“The issues in our lawsuit are just too important for us to leave any stone unturned in our efforts to get a fair judicial review of the harm that the US Forest Service’s actions and failures to act have caused to the citizens and natural resources of Montana and other Western states.” said Fred Hodgeboom, MFMU President.

MFMU Attorney Mark Pollot was appalled at the brevity and lack of substance in the Appeal Court’s decision, “Foremost in my reaction to the decision is what the Court did not discuss. It is not an exaggeration to say that most of the issues and arguments in our 50 page brief were not addressed in the court’s opinion and no explanation is given why these arguments were wrong. It may be that we raised questions for which the court either had no answer or they chose not to answer. The judges may have felt these are issues that were better left to the Supreme Court to resolve.”

There is ample reason to seek review of the DC Courts’ decisions that took 6 years to rule on, had no substantive review of MFMU’s complaint or legal arguments, and did not provide MFMU the opportunity to prove the merits of our complaint at trial.

MFMU believes that Courts are obliged to take a hard look at the actual harm to the environment, the economy, and the health, safety and general welfare of citizens that has actually resulted from Forest Service implementation of numerous piecemeal Amendments. Anyone who has lived in the vicinity of the Flathead National Forest for 10-15 years has experienced the cumulative effects of over twenty years of incremental Forest Plan Amendments. These amendments resulted in the access to the forests being destroyed, effective vegetation growth management has been reduced to such a low level that forest decline and mortality increased fire hazard so that catastrophic fires between 2001 and 2007 have burned more area than all regeneration timber harvests over the past 60 years while sawmills close for lack of supply. In addition to economic costs, the most harmful effects have been on human health and safety as firestorms now periodically sweep down off decadent overgrown Federal lands to burn State and private property while polluting the water and air for extended periods of time exactly as MFMU has predicted in several appeals as well as our lawsuit filed in 2003.

The lawsuit filed in 2003 by MFMU and thirteen co-plaintiffs* named The U.S. Forest Service and Flathead National Forest Supervisor Cathy Barbouletos, among others, as defendants, sought to require the defendants to comply with the forest management laws that require the Forest Service to comply with strict public notice and participation procedures, manage and protect the forest to achieve sustained yield of wood, wildlife, water, and recreation at a high level, and to prohibit the Service from closing roads it does not own. The Swan View Coalition, Wildlands CPR, Montana Chapter Sierra Club, and Defenders of Wildlife joined the lawsuit as interveners on the side of the Forest Service.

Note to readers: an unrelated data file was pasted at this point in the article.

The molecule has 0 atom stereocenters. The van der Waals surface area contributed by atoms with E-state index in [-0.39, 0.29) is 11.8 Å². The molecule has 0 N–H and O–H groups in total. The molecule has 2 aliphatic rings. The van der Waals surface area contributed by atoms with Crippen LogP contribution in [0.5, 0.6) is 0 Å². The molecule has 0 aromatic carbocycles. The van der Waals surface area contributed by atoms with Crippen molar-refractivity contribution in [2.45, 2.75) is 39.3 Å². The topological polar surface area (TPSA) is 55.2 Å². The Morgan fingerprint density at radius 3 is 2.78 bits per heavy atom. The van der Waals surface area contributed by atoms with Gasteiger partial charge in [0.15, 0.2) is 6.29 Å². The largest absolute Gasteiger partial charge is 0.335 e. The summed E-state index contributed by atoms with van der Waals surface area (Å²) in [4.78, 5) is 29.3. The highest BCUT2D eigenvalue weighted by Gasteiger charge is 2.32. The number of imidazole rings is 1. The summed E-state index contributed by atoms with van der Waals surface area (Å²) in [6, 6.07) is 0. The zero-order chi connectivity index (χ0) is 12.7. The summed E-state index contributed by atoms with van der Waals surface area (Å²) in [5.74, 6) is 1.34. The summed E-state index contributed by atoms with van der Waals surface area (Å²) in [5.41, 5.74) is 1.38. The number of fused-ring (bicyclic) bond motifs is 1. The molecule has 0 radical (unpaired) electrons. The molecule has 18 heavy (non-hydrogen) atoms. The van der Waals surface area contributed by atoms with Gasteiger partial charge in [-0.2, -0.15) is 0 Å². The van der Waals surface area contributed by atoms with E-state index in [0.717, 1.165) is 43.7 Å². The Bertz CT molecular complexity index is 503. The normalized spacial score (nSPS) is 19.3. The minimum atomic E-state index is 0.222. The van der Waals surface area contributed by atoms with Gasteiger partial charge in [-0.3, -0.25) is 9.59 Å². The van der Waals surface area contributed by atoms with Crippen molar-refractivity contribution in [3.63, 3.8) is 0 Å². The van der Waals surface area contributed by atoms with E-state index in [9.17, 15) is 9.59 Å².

*Co-plaintiffs are: Northwest Montana Gold Prospectors Association, Leland’s Honda, Leland J. Moore, Montanans For Property Rights, Capital Trail Vehicle Association, Flathead Snowmobile Association, North American Wolf Watch, Owens and Hurst Lumber Co., Senator Jerry O’Neil, Representative George Everett, Flathead County, Sanders County, and Flathead Business and Industry Association.

Below is a graphic example of the results of the Flathead NF’s illegally instituted Let It Burn program. Note the mud in the North Fork of the Flathead River at its confluence with the Middle Fork.

The mud was a result of erosion from watersheds burned in 2003 Wedge Canyon and Robert fires that occurred 2 months after the MFMU filed their complaint. Over 285,000 acres of the Flathead NF burned in 2003. There have been numerous fires on the Flathead NF since, including the 2007 Brush Creek Fire (30,000 acres).

Many other National Forests have altered their Forest Plans in relative secrecy and without regard for (or compliance with) Federal law. Hopefully the Supreme Court will accept this case and consider the merits of forcing Federal agencies to obey the laws that pertain to them. If not, we will continue to see our forests and watersheds destroyed by rogue bureaucracies at odds with their legal mandates.